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Organised Labour threatens strike over sale of SSNIT hotels to Rock City 

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The Trades Union Congress (TUC) has warned the Social Security and National Insurance Trust (SSNIT) to abate its intention to sell off its 60% state in four hotels to Minister of Agriculture, Bryan Acheampong’s Rock City Hotel.

The Union says SSNIT is only a caretaker of the hotels whose real owners are the citizens and would not sit aloof for the Trust to sell them to just anyone, especially a Minister of State, citing conflict of interest.

Briefing Journalists in Accra, the Head of Civil and Local Government Staff Association, Ghana (CLOGSAG), Dr Isaac Bampoe Addo, noted that SSNIT has not followed the guidelines enshrined in the Act that spells out its investment procedures, and should the government go ahead and sell those hotels, they will advise themselves.

“We want government to know that these funds are not government funds. These funds are pension funds, and pensions are guided by Act 766. We have investment guidelines under Act 766, and clearly, these guidelines have not been followed.

“Government should be aware that we will not allow them to play ‘chaskele’ with our funds. Should they dare go ahead, it will be the mother of all strikes in Ghana,” he said.

On his part, Dr. Yaw Baah, Secretary-General of the Trades Union Congress, wondered how SSNIT intended to sell off the hotels as if they were in financial distress.

“We find it extremely difficult to understand why SSNIT’s interest in six hotels will be packaged and sold as if all the hotels are in the same financial position,” he said.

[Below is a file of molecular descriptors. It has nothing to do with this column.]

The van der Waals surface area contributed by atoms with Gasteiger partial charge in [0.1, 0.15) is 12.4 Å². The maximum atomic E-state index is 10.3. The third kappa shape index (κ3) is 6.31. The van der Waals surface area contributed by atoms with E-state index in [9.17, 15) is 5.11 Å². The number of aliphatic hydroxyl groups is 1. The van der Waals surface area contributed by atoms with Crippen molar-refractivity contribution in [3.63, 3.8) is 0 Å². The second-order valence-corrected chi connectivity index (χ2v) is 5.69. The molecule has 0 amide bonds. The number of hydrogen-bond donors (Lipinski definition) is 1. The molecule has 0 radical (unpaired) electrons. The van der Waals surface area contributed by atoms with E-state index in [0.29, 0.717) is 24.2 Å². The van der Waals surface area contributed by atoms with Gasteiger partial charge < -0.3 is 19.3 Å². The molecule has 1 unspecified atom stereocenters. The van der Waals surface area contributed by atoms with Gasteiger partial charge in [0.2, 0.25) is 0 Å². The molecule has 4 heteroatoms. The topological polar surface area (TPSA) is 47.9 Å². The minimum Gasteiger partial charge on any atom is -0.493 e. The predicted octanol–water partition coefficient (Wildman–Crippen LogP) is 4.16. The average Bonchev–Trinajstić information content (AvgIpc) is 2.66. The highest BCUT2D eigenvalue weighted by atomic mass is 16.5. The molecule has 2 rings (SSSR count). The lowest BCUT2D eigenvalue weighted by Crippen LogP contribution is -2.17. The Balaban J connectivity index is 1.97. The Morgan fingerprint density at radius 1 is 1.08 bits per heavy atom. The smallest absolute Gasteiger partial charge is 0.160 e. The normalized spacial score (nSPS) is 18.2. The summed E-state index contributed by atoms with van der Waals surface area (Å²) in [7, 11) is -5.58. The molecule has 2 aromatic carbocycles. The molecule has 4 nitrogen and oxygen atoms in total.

“We find it difficult to understand why the original proposal of the sale of SSNIT’s interest in six hotels has reduced to four. We hold the view that this renders the whole process null and void. We have observed that the proposed payment terms have varied from the original MoU [Memorandum of Understanding] based on the recommendations,” he added.

According to Dr. Baah, it is weird that SSNIT couldn’t get anyone other than a politician whose government is in power and is a cabinet minister, to sell the hotels to.

“We also find it difficult to understand why SSNIT’s interest in these hotels should be sold to a company owned by a Minister of State. We do not think this is right,” he added.

As such, Dr Baah said the union is demanding that the sale of SSNIT’s stake be cancelled immediately.

“We are calling on the Minister responsible for pensions to direct the board of trustees of SSNIT to cancel the process immediately; otherwise, we organised labour will advise ourselves.

According to Dr. Baah, they were initially opposed to the sale of the hotels, but the government was bent on selling them off to its party apparatchik.

“We have asked them to halt it earlier. But from all indications, they are rather speeding up the process. We don’t think state properties should be sold to a minister. This smacks of state capture. If the Employment Minister fails to stop the process, we workers will stop the process,” he warned.

The sale came to light after the National Democratic Congress MP for North Tongu, Samuel Okudzeto Ablakwa, raised an alarm.

The MP has since petitioned the Commission on Human Rights and Administrative Justice (CHRAJ) calling for an investigation into various allegations, including “conflict of interest, abuse of power, lack of due process, procurement breaches, cronyism, and graft.”

In his petition, Mr Ablakwa highlights what he views as violations of constitutional provisions, specifically citing Articles 78(3) and 98(2) of the 1992 Constitution. He contends that these actions represent significant legal breaches.

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